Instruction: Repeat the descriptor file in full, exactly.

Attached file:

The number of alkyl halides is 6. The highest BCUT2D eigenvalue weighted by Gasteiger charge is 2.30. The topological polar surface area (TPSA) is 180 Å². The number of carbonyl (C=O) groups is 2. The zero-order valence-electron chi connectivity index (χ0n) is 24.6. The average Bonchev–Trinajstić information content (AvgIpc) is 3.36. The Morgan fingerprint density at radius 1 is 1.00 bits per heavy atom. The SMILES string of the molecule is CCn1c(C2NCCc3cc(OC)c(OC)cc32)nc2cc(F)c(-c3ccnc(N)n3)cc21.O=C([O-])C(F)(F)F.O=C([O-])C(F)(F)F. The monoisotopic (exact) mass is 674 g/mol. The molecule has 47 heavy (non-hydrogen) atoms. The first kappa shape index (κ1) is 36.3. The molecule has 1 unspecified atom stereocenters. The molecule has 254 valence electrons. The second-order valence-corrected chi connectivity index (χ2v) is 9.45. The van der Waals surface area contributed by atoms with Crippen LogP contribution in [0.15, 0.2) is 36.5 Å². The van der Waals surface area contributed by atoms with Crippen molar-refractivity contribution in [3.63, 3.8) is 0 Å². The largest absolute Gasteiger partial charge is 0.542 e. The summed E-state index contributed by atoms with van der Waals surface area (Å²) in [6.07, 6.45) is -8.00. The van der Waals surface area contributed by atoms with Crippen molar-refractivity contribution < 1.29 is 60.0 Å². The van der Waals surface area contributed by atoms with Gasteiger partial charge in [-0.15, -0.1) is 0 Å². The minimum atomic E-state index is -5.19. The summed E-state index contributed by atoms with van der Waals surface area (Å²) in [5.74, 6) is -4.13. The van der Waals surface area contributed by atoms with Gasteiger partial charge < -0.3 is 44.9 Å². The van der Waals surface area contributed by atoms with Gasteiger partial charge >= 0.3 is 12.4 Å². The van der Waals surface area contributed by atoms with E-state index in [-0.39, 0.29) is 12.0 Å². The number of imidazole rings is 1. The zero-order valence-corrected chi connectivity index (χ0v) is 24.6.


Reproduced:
The number of alkyl halides is 6. The highest BCUT2D eigenvalue weighted by Gasteiger charge is 2.30. The topological polar surface area (TPSA) is 180 Å². The number of carbonyl (C=O) groups is 2. The zero-order valence-electron chi connectivity index (χ0n) is 24.6. The average Bonchev–Trinajstić information content (AvgIpc) is 3.36. The Morgan fingerprint density at radius 1 is 1.00 bits per heavy atom. The SMILES string of the molecule is CCn1c(C2NCCc3cc(OC)c(OC)cc32)nc2cc(F)c(-c3ccnc(N)n3)cc21.O=C([O-])C(F)(F)F.O=C([O-])C(F)(F)F. The monoisotopic (exact) mass is 674 g/mol. The molecule has 47 heavy (non-hydrogen) atoms. The first kappa shape index (κ1) is 36.3. The molecule has 1 unspecified atom stereocenters. The molecule has 254 valence electrons. The second-order valence-corrected chi connectivity index (χ2v) is 9.45. The van der Waals surface area contributed by atoms with Crippen LogP contribution in [0.15, 0.2) is 36.5 Å². The van der Waals surface area contributed by atoms with Crippen molar-refractivity contribution in [3.63, 3.8) is 0 Å². The largest absolute Gasteiger partial charge is 0.542 e. The summed E-state index contributed by atoms with van der Waals surface area (Å²) in [6.07, 6.45) is -8.00. The van der Waals surface area contributed by atoms with Crippen molar-refractivity contribution < 1.29 is 60.0 Å². The van der Waals surface area contributed by atoms with Gasteiger partial charge in [-0.15, -0.1) is 0 Å². The minimum atomic E-state index is -5.19. The summed E-state index contributed by atoms with van der Waals surface area (Å²) in [5.74, 6) is -4.13. The van der Waals surface area contributed by atoms with Gasteiger partial charge < -0.3 is 44.9 Å². The van der Waals surface area contributed by atoms with Gasteiger partial charge >= 0.3 is 12.4 Å². The van der Waals surface area contributed by atoms with E-state index in [-0.39, 0.29) is 12.0 Å². The number of imidazole rings is 1. The zero-order valence-corrected chi connectivity index (χ0v) is 24.6.